The focus of my book is on modernism in South Asia, not contemporary art. It analyzes in some detail selected work of a very small number of artists: Chughtai, Zubeida Agha, Zainul Abedin, Shakir Ali, Sadequain, Rasheed Araeen, and Naiza Khan. The contemporary artists Devji mentions are discussed only briefly in a very short (11 page) Epilogue. This certainly does not mean that I find their work to be inconsequential, but only that following a research project requires one to focus on a set of questions and an archive, and above all, to advance an analytical and conceptual understanding of aesthetics and society based on necessarily selective cultural practices and artifacts, rather than writing a broad, bland survey. For this book, that emphasis was on twentieth century practice. The word-count of the book exceeded the limit set by the publishers, and simply could not be any longer. As a result, I was unable to discuss a number of important artists such as Ahmad Pervez, Zahoor ul Akhlaq, or Shemza.

Why does the development of Pakistani art have to be conceived as a zero sum game? Is Devji seriously implying that recent awards to Imran Qureshi and Naiza Khan are undeserving? Is Sikander the sole and singular artist worthy of recognition, and is her mention always necessary in every account of contemporary art in Pakistan? If Devji finds Sikander’s work to be so significant, one wonders why he chooses to mount unbalanced attacks on the too few of us who are seriously committed to the art history of Pakistan, and not by using this opportunity to explicate the significance of her work (as by his own admission, he has not written on her work for over a decade)? Simply listing her accolades in the West and ascribing her role as a pioneer, as Devji does, is no substitute for formal and contextual analysis of actual works and projects, which will render her works aesthetically and historically meaningful. And certainly Sikander is hardly a forgotten figure, she is among the best-known artists from Pakistan internationally, a recipient of the “mother-of-all-awards,” the MacArthur. She is hardly absent from the market, represented by well-established galleries in New York and London. Precisely how is she under censorship or erasure?

For the record, I have never claimed that Sikander is (or is not) “Pakistani,” for me this kind of binary categorization is unhelpful in assessing the work of any artist. The question of the adequacy of nationalism and of “Muslim South Asia” in characterizing the works of artists in my book is important, and requires a much longer assessment than is possible here. Indeed, my entire book is a meditation on how artistic practice since the beginning of the twentieth century is a profound engagement with these frameworks. I do not see this as a settled matter: rather, these categories mark an ongoing crisis of self and society. My usage of them is also necessarily marked by catachresis, in that I have no recourse but to deploy concepts whose referent is neither adequate nor stable. It seems that Devji has not read or comprehended my book beyond the Epilogue, as its Introduction lays out the methodological stakes in addressing the vexed problem of “Islamic art” and its relation to modernity in South Asia.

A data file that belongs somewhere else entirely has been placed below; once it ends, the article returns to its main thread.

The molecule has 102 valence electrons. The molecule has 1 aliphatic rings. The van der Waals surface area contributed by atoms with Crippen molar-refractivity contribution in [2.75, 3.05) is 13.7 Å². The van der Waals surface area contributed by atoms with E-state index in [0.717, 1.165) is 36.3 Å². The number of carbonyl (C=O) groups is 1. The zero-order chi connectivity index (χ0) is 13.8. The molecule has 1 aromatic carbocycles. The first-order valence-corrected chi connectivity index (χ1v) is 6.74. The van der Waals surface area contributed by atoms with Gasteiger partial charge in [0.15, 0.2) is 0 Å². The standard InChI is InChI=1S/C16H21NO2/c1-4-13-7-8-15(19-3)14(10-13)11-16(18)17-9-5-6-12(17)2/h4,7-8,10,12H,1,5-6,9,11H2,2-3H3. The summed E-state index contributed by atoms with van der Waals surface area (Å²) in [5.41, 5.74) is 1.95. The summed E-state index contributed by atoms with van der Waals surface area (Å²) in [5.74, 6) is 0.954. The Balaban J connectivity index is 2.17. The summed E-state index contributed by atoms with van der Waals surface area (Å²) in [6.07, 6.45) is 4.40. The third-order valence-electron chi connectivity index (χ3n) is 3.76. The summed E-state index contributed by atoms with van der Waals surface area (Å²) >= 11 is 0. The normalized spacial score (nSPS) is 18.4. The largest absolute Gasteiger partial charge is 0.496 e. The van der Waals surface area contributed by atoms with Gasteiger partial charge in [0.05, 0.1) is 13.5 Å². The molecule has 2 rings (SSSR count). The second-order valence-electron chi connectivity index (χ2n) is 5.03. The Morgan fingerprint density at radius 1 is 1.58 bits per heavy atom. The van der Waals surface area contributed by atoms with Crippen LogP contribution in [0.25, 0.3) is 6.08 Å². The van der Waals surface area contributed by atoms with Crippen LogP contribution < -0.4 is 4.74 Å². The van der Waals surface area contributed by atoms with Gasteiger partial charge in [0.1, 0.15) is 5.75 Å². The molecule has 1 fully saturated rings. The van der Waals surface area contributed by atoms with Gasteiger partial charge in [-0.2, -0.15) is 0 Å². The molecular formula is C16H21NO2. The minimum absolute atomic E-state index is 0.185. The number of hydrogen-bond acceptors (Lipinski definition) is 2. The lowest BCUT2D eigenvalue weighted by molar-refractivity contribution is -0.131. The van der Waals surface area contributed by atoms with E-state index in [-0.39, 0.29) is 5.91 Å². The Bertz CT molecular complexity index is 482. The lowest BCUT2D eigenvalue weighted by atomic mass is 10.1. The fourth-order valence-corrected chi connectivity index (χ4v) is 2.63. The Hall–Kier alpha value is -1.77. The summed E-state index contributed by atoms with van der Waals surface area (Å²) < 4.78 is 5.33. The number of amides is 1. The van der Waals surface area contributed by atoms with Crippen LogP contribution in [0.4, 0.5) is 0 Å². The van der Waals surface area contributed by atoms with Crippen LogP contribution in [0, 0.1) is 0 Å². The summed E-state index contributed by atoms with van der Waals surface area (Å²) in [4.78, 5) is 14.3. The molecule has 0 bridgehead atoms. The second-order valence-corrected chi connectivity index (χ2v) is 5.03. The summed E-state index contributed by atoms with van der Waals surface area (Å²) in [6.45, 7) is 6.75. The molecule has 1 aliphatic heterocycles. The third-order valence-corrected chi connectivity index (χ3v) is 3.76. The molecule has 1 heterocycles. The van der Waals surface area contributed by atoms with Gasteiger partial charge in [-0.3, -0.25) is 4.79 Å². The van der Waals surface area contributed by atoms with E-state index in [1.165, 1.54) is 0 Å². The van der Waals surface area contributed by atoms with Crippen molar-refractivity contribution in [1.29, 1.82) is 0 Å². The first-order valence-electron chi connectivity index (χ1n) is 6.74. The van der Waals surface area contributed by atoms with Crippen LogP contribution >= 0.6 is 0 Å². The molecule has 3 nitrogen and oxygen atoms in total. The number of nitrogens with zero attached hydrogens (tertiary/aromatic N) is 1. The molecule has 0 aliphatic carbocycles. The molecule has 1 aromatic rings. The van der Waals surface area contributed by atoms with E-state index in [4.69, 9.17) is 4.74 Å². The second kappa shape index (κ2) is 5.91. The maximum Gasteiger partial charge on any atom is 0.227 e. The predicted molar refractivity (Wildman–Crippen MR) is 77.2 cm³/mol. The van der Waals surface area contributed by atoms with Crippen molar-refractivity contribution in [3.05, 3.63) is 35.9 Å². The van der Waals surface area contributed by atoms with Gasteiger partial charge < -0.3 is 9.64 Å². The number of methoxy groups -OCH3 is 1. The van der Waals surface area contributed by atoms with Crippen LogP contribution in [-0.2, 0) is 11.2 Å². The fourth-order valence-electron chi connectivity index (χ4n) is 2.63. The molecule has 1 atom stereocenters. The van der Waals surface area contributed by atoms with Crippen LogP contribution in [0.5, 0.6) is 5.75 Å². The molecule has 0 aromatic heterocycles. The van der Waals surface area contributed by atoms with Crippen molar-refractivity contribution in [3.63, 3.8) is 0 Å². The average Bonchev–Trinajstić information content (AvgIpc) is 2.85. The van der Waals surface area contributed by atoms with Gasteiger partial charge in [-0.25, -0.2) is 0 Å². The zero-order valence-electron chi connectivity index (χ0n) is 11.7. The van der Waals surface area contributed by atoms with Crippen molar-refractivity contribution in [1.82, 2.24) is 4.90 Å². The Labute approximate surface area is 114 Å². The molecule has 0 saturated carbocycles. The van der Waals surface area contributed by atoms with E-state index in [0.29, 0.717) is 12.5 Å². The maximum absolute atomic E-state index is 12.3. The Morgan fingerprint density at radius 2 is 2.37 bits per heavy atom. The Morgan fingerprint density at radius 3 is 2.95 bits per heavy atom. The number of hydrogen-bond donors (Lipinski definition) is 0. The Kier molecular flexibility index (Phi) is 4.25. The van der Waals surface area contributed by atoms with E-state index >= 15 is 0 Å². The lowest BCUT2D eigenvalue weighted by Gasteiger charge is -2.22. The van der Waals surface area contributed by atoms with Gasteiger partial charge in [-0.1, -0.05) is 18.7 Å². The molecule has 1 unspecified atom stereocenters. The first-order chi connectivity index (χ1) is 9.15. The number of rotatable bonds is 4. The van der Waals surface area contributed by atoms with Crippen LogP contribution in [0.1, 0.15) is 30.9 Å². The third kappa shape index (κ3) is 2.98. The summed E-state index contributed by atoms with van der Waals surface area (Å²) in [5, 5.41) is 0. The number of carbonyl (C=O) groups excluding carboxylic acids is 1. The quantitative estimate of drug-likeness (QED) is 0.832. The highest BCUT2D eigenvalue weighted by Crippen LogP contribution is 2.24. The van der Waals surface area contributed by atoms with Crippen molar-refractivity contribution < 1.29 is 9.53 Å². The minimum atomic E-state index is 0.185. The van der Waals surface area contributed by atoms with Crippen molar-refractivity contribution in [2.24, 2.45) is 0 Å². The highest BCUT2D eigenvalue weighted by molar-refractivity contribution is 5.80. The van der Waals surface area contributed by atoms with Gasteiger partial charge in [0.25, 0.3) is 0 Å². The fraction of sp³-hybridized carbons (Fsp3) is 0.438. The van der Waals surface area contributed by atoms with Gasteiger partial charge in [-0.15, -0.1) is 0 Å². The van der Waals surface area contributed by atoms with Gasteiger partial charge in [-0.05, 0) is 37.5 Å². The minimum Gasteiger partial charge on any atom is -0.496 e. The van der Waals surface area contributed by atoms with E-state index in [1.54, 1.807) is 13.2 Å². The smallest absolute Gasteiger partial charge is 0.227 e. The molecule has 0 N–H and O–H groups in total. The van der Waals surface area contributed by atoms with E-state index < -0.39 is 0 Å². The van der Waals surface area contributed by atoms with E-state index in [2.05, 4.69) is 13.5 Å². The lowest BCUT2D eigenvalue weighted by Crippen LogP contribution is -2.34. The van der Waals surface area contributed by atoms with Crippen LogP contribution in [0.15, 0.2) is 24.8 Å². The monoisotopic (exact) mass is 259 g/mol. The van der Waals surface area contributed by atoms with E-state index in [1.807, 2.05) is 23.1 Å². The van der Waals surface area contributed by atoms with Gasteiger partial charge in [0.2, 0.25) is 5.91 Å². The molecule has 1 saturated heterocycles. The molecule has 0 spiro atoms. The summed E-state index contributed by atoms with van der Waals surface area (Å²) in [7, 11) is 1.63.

I have never claimed that Imran Qureshi is “father” of the new miniature. I do note that he has “played a key role in training the next generation of miniature artists at the National College of Art” (p. 220), a role that Sikander never ever assumed. Does Devji have a different understanding of this widely established fact? And the allegation of my genealogies as being “comically patriarchal” is also odd, since I discuss Zubeida’s Agha’s pioneering work in abstraction as foundational. Abstraction as a mode of practice is a very significant for me, as can be seen in my discussion of Zubeida Agha and Shakir Ali.

On the significance of the number 5 for Risham Syed, the sentence in the book (p. 224) begins as: “The number five has multiple connotations for the artist:” making it very clear that the meanings I describe are those the artist herself communicated to me as being of significance to her. As for Devji’s outrageous accusation that I unwittingly foster sectarianism in Pakistan, this is a malicious allegation unworthy of response, especially since I discuss the foundational importance of Shiaism for Sadequain’s art (p. 161), and how Araeen’s White Stallion is also a commentary on ongoing Shia-Sunni violence (p. 197).

To the best of my knowledge, the three Round Table Conferences of the early 1930s were negotiations between British and Indian leaders, not amongst the leaders of the “Muslim World” as depicted by Wasim in her Round Table Conference.

I have tried to be very scrupulous in not making the book into a personal platform for my own artwork. Indeed, in a book exceeding 70,000 words, my work (along with the work of Elizabeth Dadi and others) is discussed in passing in exactly 83 words, and is accompanied with no images. The so-called “Karachi Pop” has been recognized by many critics as an important development during the 1990s in Karachi (which did not have a miniature practice), and which opened up a new modality of practice by subsequent artists to engage with media and urban popular culture. Is Devji seriously suggesting that I should have omitted even this brief mention, and provide no context whatsoever for Karachi during the 1990s?